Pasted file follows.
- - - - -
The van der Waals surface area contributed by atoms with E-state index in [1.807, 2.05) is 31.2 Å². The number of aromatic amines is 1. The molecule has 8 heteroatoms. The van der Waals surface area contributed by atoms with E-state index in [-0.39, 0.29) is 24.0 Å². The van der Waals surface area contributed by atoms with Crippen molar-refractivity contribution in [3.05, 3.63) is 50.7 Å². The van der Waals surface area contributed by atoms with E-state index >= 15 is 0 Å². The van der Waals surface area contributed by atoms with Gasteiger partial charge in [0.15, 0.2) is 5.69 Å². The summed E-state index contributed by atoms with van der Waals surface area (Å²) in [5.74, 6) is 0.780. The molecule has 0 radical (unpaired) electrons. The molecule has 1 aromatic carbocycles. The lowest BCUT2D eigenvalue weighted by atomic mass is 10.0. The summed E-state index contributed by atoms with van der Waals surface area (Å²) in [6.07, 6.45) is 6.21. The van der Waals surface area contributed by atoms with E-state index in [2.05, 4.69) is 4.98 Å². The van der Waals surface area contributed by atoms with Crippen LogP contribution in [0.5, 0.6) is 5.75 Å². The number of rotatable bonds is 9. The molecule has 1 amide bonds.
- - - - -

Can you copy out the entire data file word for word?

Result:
The van der Waals surface area contributed by atoms with E-state index in [1.807, 2.05) is 31.2 Å². The number of aromatic amines is 1. The molecule has 8 heteroatoms. The van der Waals surface area contributed by atoms with E-state index in [-0.39, 0.29) is 24.0 Å². The van der Waals surface area contributed by atoms with Crippen molar-refractivity contribution in [3.05, 3.63) is 50.7 Å². The van der Waals surface area contributed by atoms with E-state index >= 15 is 0 Å². The van der Waals surface area contributed by atoms with Gasteiger partial charge in [0.15, 0.2) is 5.69 Å². The summed E-state index contributed by atoms with van der Waals surface area (Å²) in [5.74, 6) is 0.780. The molecule has 0 radical (unpaired) electrons. The molecule has 1 aromatic carbocycles. The lowest BCUT2D eigenvalue weighted by atomic mass is 10.0. The summed E-state index contributed by atoms with van der Waals surface area (Å²) in [6.07, 6.45) is 6.21. The van der Waals surface area contributed by atoms with E-state index in [2.05, 4.69) is 4.98 Å². The van der Waals surface area contributed by atoms with Crippen LogP contribution in [0.5, 0.6) is 5.75 Å². The number of rotatable bonds is 9. The molecule has 1 amide bonds.